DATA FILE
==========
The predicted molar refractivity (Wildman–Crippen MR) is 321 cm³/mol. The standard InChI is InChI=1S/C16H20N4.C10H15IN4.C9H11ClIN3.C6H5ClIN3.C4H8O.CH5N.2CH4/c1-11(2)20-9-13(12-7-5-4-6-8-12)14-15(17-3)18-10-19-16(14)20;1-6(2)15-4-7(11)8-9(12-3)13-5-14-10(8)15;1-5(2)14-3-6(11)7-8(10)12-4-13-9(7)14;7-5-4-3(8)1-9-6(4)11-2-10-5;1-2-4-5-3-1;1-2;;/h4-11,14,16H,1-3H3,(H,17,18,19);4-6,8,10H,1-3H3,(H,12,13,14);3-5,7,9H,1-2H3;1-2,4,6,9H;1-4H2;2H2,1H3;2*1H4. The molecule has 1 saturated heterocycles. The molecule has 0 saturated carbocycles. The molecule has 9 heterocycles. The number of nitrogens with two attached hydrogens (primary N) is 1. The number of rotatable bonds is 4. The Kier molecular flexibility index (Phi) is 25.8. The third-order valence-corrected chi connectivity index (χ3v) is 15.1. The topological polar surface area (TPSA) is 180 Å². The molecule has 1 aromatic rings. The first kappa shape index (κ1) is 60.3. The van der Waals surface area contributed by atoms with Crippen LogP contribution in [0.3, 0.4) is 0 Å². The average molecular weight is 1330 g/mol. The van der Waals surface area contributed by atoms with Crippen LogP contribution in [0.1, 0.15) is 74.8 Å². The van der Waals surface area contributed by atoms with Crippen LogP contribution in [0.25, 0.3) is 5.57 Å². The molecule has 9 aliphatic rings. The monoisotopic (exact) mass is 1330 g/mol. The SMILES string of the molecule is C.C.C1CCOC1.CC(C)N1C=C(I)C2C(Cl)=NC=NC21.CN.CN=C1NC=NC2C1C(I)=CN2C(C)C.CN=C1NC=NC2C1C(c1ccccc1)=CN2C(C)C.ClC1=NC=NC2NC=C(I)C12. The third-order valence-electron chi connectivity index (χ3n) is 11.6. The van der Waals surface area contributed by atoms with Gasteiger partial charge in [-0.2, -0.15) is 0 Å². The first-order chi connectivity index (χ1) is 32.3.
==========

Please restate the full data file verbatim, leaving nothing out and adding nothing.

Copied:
The predicted molar refractivity (Wildman–Crippen MR) is 321 cm³/mol. The standard InChI is InChI=1S/C16H20N4.C10H15IN4.C9H11ClIN3.C6H5ClIN3.C4H8O.CH5N.2CH4/c1-11(2)20-9-13(12-7-5-4-6-8-12)14-15(17-3)18-10-19-16(14)20;1-6(2)15-4-7(11)8-9(12-3)13-5-14-10(8)15;1-5(2)14-3-6(11)7-8(10)12-4-13-9(7)14;7-5-4-3(8)1-9-6(4)11-2-10-5;1-2-4-5-3-1;1-2;;/h4-11,14,16H,1-3H3,(H,17,18,19);4-6,8,10H,1-3H3,(H,12,13,14);3-5,7,9H,1-2H3;1-2,4,6,9H;1-4H2;2H2,1H3;2*1H4. The molecule has 1 saturated heterocycles. The molecule has 0 saturated carbocycles. The molecule has 9 heterocycles. The number of nitrogens with two attached hydrogens (primary N) is 1. The number of rotatable bonds is 4. The Kier molecular flexibility index (Phi) is 25.8. The third-order valence-corrected chi connectivity index (χ3v) is 15.1. The topological polar surface area (TPSA) is 180 Å². The molecule has 1 aromatic rings. The first kappa shape index (κ1) is 60.3. The van der Waals surface area contributed by atoms with Crippen LogP contribution in [0.3, 0.4) is 0 Å². The average molecular weight is 1330 g/mol. The van der Waals surface area contributed by atoms with Crippen LogP contribution in [0.1, 0.15) is 74.8 Å². The van der Waals surface area contributed by atoms with Crippen LogP contribution in [0.25, 0.3) is 5.57 Å². The molecule has 9 aliphatic rings. The monoisotopic (exact) mass is 1330 g/mol. The SMILES string of the molecule is C.C.C1CCOC1.CC(C)N1C=C(I)C2C(Cl)=NC=NC21.CN.CN=C1NC=NC2C1C(I)=CN2C(C)C.CN=C1NC=NC2C1C(c1ccccc1)=CN2C(C)C.ClC1=NC=NC2NC=C(I)C12. The third-order valence-electron chi connectivity index (χ3n) is 11.6. The van der Waals surface area contributed by atoms with Gasteiger partial charge in [-0.2, -0.15) is 0 Å². The first-order chi connectivity index (χ1) is 32.3.